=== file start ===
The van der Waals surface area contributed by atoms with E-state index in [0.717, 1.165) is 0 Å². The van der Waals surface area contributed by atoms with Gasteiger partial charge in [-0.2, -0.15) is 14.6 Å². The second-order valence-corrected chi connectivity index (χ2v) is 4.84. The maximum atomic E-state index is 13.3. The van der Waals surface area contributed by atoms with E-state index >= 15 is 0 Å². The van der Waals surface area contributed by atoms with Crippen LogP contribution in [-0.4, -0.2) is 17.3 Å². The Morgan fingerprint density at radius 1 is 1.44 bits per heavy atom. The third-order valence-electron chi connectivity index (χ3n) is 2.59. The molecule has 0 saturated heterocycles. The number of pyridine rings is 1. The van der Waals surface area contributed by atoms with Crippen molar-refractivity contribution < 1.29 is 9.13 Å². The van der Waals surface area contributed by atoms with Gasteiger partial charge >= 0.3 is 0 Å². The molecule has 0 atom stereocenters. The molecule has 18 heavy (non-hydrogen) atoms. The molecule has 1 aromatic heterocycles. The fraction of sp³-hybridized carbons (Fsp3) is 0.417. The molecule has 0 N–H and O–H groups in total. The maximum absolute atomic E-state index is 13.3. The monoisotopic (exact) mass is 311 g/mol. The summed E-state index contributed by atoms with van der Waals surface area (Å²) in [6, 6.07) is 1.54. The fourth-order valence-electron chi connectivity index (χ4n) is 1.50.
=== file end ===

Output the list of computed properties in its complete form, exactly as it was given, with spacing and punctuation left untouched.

The van der Waals surface area contributed by atoms with E-state index in [0.717, 1.165) is 0 Å². The van der Waals surface area contributed by atoms with Gasteiger partial charge in [-0.2, -0.15) is 14.6 Å². The second-order valence-corrected chi connectivity index (χ2v) is 4.84. The maximum atomic E-state index is 13.3. The van der Waals surface area contributed by atoms with E-state index >= 15 is 0 Å². The van der Waals surface area contributed by atoms with Crippen LogP contribution in [-0.4, -0.2) is 17.3 Å². The Morgan fingerprint density at radius 1 is 1.44 bits per heavy atom. The third-order valence-electron chi connectivity index (χ3n) is 2.59. The molecule has 0 saturated heterocycles. The number of pyridine rings is 1. The van der Waals surface area contributed by atoms with Crippen molar-refractivity contribution < 1.29 is 9.13 Å². The van der Waals surface area contributed by atoms with Gasteiger partial charge >= 0.3 is 0 Å². The molecule has 0 atom stereocenters. The molecule has 18 heavy (non-hydrogen) atoms. The molecule has 1 aromatic heterocycles. The fraction of sp³-hybridized carbons (Fsp3) is 0.417. The molecule has 0 N–H and O–H groups in total. The maximum absolute atomic E-state index is 13.3. The monoisotopic (exact) mass is 311 g/mol. The summed E-state index contributed by atoms with van der Waals surface area (Å²) in [6, 6.07) is 1.54. The fourth-order valence-electron chi connectivity index (χ4n) is 1.50.